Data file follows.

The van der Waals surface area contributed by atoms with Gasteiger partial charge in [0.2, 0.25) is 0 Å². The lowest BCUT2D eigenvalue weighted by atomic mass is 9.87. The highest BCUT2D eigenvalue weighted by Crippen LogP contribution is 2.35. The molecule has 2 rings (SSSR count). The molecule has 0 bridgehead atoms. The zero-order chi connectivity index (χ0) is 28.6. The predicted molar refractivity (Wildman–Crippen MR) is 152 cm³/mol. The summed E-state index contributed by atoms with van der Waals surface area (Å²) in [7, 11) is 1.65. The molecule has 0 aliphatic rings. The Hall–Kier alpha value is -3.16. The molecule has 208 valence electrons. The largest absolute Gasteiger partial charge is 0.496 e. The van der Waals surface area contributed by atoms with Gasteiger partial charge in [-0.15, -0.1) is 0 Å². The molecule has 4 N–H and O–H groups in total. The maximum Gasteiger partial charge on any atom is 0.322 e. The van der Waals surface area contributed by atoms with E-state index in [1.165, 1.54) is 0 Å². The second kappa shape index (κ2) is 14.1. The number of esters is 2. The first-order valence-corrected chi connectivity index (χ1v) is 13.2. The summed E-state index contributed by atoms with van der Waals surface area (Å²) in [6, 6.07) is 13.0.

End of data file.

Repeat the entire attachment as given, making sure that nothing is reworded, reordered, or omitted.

The van der Waals surface area contributed by atoms with Gasteiger partial charge in [0.2, 0.25) is 0 Å². The lowest BCUT2D eigenvalue weighted by atomic mass is 9.87. The highest BCUT2D eigenvalue weighted by Crippen LogP contribution is 2.35. The molecule has 2 rings (SSSR count). The molecule has 0 bridgehead atoms. The zero-order chi connectivity index (χ0) is 28.6. The predicted molar refractivity (Wildman–Crippen MR) is 152 cm³/mol. The summed E-state index contributed by atoms with van der Waals surface area (Å²) in [7, 11) is 1.65. The molecule has 0 aliphatic rings. The Hall–Kier alpha value is -3.16. The molecule has 208 valence electrons. The largest absolute Gasteiger partial charge is 0.496 e. The van der Waals surface area contributed by atoms with Gasteiger partial charge in [-0.15, -0.1) is 0 Å². The molecule has 4 N–H and O–H groups in total. The maximum Gasteiger partial charge on any atom is 0.322 e. The van der Waals surface area contributed by atoms with E-state index in [1.165, 1.54) is 0 Å². The second kappa shape index (κ2) is 14.1. The number of esters is 2. The first-order valence-corrected chi connectivity index (χ1v) is 13.2. The summed E-state index contributed by atoms with van der Waals surface area (Å²) in [6, 6.07) is 13.0.